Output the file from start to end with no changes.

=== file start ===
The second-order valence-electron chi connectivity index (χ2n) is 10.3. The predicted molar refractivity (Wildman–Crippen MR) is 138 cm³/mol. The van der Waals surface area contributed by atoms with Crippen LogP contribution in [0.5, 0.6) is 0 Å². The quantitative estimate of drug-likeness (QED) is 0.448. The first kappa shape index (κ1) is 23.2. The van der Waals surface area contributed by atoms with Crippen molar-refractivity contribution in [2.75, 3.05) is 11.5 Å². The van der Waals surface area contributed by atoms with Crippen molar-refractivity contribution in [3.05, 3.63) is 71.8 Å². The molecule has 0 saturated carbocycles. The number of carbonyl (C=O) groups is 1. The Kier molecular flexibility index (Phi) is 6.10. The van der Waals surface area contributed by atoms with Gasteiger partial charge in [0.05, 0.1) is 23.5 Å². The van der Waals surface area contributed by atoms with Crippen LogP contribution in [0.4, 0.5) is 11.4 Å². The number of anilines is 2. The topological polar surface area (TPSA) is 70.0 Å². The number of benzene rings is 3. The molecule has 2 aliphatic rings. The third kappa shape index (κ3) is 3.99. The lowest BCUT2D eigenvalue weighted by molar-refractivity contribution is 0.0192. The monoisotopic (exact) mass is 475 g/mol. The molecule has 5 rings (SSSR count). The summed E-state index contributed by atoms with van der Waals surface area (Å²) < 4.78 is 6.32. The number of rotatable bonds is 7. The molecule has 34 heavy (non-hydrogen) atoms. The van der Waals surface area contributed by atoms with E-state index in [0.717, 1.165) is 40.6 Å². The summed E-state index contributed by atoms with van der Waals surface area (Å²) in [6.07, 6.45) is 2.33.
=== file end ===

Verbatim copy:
The second-order valence-electron chi connectivity index (χ2n) is 10.3. The predicted molar refractivity (Wildman–Crippen MR) is 138 cm³/mol. The van der Waals surface area contributed by atoms with Crippen LogP contribution in [0.5, 0.6) is 0 Å². The quantitative estimate of drug-likeness (QED) is 0.448. The first kappa shape index (κ1) is 23.2. The van der Waals surface area contributed by atoms with Crippen molar-refractivity contribution in [2.75, 3.05) is 11.5 Å². The van der Waals surface area contributed by atoms with Crippen molar-refractivity contribution in [3.05, 3.63) is 71.8 Å². The molecule has 0 saturated carbocycles. The number of carbonyl (C=O) groups is 1. The Kier molecular flexibility index (Phi) is 6.10. The van der Waals surface area contributed by atoms with Gasteiger partial charge in [0.05, 0.1) is 23.5 Å². The van der Waals surface area contributed by atoms with Crippen LogP contribution in [0.4, 0.5) is 11.4 Å². The number of anilines is 2. The topological polar surface area (TPSA) is 70.0 Å². The number of benzene rings is 3. The molecule has 2 aliphatic rings. The third kappa shape index (κ3) is 3.99. The lowest BCUT2D eigenvalue weighted by molar-refractivity contribution is 0.0192. The monoisotopic (exact) mass is 475 g/mol. The molecule has 5 rings (SSSR count). The summed E-state index contributed by atoms with van der Waals surface area (Å²) < 4.78 is 6.32. The number of rotatable bonds is 7. The molecule has 34 heavy (non-hydrogen) atoms. The van der Waals surface area contributed by atoms with E-state index in [0.717, 1.165) is 40.6 Å². The summed E-state index contributed by atoms with van der Waals surface area (Å²) in [6.07, 6.45) is 2.33.